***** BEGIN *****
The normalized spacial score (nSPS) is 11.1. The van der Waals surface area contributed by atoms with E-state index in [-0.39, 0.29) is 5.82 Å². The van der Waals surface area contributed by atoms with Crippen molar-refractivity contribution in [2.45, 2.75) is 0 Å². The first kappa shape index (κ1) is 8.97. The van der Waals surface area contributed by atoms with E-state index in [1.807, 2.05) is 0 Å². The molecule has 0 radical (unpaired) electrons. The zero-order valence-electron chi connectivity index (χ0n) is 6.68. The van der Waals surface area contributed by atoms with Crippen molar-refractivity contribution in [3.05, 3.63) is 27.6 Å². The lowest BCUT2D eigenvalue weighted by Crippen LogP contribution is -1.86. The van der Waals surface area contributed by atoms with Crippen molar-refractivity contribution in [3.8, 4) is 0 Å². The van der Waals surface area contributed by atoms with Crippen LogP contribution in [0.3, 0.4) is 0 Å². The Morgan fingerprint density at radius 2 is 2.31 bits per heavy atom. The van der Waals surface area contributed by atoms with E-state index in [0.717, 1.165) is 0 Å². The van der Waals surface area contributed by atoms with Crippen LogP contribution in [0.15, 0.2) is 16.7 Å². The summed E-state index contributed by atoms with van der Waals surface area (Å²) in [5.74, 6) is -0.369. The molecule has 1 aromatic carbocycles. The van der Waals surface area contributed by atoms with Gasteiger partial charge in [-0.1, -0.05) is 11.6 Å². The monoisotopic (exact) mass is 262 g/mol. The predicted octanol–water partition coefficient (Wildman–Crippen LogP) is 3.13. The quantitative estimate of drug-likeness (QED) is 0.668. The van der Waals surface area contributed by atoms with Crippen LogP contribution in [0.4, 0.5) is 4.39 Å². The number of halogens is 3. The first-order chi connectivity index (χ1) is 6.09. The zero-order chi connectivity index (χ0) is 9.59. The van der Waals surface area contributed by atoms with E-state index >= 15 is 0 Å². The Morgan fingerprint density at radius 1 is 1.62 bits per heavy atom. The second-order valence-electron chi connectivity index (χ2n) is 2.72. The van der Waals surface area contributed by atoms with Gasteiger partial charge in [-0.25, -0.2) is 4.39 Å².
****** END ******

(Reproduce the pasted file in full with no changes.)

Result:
The normalized spacial score (nSPS) is 11.1. The van der Waals surface area contributed by atoms with E-state index in [-0.39, 0.29) is 5.82 Å². The van der Waals surface area contributed by atoms with Crippen molar-refractivity contribution in [2.45, 2.75) is 0 Å². The first kappa shape index (κ1) is 8.97. The van der Waals surface area contributed by atoms with E-state index in [1.807, 2.05) is 0 Å². The molecule has 0 radical (unpaired) electrons. The zero-order valence-electron chi connectivity index (χ0n) is 6.68. The van der Waals surface area contributed by atoms with Crippen molar-refractivity contribution in [3.05, 3.63) is 27.6 Å². The lowest BCUT2D eigenvalue weighted by Crippen LogP contribution is -1.86. The van der Waals surface area contributed by atoms with Crippen molar-refractivity contribution in [3.8, 4) is 0 Å². The van der Waals surface area contributed by atoms with Crippen LogP contribution in [0.3, 0.4) is 0 Å². The Morgan fingerprint density at radius 2 is 2.31 bits per heavy atom. The van der Waals surface area contributed by atoms with E-state index in [0.717, 1.165) is 0 Å². The van der Waals surface area contributed by atoms with Crippen LogP contribution in [0.15, 0.2) is 16.7 Å². The summed E-state index contributed by atoms with van der Waals surface area (Å²) in [5.74, 6) is -0.369. The molecule has 1 aromatic carbocycles. The van der Waals surface area contributed by atoms with Gasteiger partial charge in [-0.1, -0.05) is 11.6 Å². The monoisotopic (exact) mass is 262 g/mol. The predicted octanol–water partition coefficient (Wildman–Crippen LogP) is 3.13. The quantitative estimate of drug-likeness (QED) is 0.668. The van der Waals surface area contributed by atoms with Crippen LogP contribution in [0.4, 0.5) is 4.39 Å². The number of halogens is 3. The first-order chi connectivity index (χ1) is 6.09. The zero-order chi connectivity index (χ0) is 9.59. The van der Waals surface area contributed by atoms with E-state index >= 15 is 0 Å². The Morgan fingerprint density at radius 1 is 1.62 bits per heavy atom. The second-order valence-electron chi connectivity index (χ2n) is 2.72. The van der Waals surface area contributed by atoms with Gasteiger partial charge in [-0.25, -0.2) is 4.39 Å².